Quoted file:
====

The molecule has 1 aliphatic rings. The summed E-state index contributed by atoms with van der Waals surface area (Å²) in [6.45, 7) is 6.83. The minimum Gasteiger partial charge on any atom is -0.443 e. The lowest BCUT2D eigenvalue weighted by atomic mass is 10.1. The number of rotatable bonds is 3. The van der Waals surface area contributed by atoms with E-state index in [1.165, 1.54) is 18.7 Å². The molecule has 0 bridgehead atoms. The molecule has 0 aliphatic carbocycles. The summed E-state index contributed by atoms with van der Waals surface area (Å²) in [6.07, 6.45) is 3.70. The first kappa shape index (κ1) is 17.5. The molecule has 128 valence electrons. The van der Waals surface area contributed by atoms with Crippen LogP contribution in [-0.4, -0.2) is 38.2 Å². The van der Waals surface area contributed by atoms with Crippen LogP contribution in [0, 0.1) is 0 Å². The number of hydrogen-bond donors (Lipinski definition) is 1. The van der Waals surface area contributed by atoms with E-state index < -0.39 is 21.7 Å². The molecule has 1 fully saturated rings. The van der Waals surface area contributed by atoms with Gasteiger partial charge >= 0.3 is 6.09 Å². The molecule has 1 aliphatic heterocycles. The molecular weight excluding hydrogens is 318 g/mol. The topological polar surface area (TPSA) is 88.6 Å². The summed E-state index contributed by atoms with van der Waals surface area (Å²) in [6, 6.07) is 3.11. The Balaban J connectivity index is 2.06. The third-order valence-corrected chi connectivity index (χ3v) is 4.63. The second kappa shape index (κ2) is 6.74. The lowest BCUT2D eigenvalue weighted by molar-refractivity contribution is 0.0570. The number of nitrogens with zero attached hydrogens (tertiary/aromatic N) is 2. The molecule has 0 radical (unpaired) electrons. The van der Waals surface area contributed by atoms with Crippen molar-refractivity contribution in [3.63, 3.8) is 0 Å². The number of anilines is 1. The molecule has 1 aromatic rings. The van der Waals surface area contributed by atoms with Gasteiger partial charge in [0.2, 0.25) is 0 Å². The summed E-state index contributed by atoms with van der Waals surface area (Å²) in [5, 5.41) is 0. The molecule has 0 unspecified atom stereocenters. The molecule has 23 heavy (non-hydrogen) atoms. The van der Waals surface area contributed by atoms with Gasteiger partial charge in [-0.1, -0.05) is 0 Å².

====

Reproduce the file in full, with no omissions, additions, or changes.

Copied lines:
The molecule has 1 aliphatic rings. The summed E-state index contributed by atoms with van der Waals surface area (Å²) in [6.45, 7) is 6.83. The minimum Gasteiger partial charge on any atom is -0.443 e. The lowest BCUT2D eigenvalue weighted by atomic mass is 10.1. The number of rotatable bonds is 3. The van der Waals surface area contributed by atoms with E-state index in [1.165, 1.54) is 18.7 Å². The molecule has 0 bridgehead atoms. The molecule has 0 aliphatic carbocycles. The summed E-state index contributed by atoms with van der Waals surface area (Å²) in [6.07, 6.45) is 3.70. The first kappa shape index (κ1) is 17.5. The molecule has 128 valence electrons. The van der Waals surface area contributed by atoms with Crippen LogP contribution in [-0.4, -0.2) is 38.2 Å². The van der Waals surface area contributed by atoms with Crippen LogP contribution in [0, 0.1) is 0 Å². The number of hydrogen-bond donors (Lipinski definition) is 1. The van der Waals surface area contributed by atoms with E-state index < -0.39 is 21.7 Å². The molecule has 1 fully saturated rings. The van der Waals surface area contributed by atoms with Gasteiger partial charge >= 0.3 is 6.09 Å². The molecule has 1 aliphatic heterocycles. The molecular weight excluding hydrogens is 318 g/mol. The topological polar surface area (TPSA) is 88.6 Å². The summed E-state index contributed by atoms with van der Waals surface area (Å²) in [6, 6.07) is 3.11. The Balaban J connectivity index is 2.06. The third-order valence-corrected chi connectivity index (χ3v) is 4.63. The second kappa shape index (κ2) is 6.74. The lowest BCUT2D eigenvalue weighted by molar-refractivity contribution is 0.0570. The number of nitrogens with zero attached hydrogens (tertiary/aromatic N) is 2. The molecule has 0 radical (unpaired) electrons. The van der Waals surface area contributed by atoms with Crippen molar-refractivity contribution in [3.63, 3.8) is 0 Å². The number of anilines is 1. The molecule has 1 aromatic rings. The van der Waals surface area contributed by atoms with Gasteiger partial charge in [0.2, 0.25) is 0 Å². The summed E-state index contributed by atoms with van der Waals surface area (Å²) in [5, 5.41) is 0. The molecule has 0 unspecified atom stereocenters. The molecule has 23 heavy (non-hydrogen) atoms. The van der Waals surface area contributed by atoms with Gasteiger partial charge in [-0.1, -0.05) is 0 Å².